Does it ever annoy you that every photo at the centre of conspiracy theories is unfocused and ready to be creatively interpreted?
The famous photo supposedly depicting the head and neck of a sea monster rising out of a lake in Scotland, has always seemed to me more likely to be the arched arm of some slightly overweight skinny dipper — caught in mid freestyle stroke. Or it could be a sinking swan.
The fact that human beings are pattern seeking animals, and the eyes often see a face in the clouds, or in the distorted geometric patterns on some horrific old curtains. In the early days of YouTube (before the term ‘viral’ became common) there were dozens of clips from the 9/11 attacks on the World Trade Center that depicted the fireball and billowing smoke from the impact of the second plane. The people posting the videos were convinced they could see the face of satan in the smoke.
Superstition of this kind is to be found in many layers of conspiracy theories, and when it shows its stunted crown I feel comfortable dismissing their theories at face value. It becomes obvious rather swiftly when you speak to a conspiracy theorist and find them either worth speaking to or not. Those that stick with determination to broad assumptions about the world; that it is run by some shadowy corporation, or worse a Jewish corporation, and they justify their commitment to conspiracies by appealing to those assumptions.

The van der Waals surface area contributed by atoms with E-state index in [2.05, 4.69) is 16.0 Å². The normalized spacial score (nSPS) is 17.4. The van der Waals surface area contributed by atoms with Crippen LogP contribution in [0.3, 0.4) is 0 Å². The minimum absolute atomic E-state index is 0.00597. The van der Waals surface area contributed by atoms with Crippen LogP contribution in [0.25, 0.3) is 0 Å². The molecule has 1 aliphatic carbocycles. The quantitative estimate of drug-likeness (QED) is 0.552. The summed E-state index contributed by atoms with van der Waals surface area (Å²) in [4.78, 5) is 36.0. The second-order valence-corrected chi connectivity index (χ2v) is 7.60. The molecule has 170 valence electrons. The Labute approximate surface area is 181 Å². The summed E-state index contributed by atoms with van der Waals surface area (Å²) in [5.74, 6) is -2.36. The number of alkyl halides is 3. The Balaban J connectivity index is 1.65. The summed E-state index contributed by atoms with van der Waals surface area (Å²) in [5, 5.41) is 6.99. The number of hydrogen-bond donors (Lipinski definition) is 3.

However, I must not paint too broadly, and I have swum enough in the waters of conspiracy to believe that all theorists are nutters. I think that a mind that is suspicious of information, that does not accept the official line as a matter of course, and that takes the opposite view on an issue of importance to the one commonly held, is intrinsically valuable. On the latter point the ability to play the other side, to be the devil’s advocate, is to reignite the flames of rhetoric and the dialectic. It is crucial to have the decisions and actions of the powerful subjected to this kind of intellectual challenge.
The parliamentary opposition is supposed to achieve precisely this, and I appeal to you to decide whether the various iterations of the ‘opposition’ around the world are effective.
Ultimately, if the centre of an argument, or a supposed conspiracy is a collection of hazy photographs then it is doing the noble oppositionist a great disservice. On this note I now stop.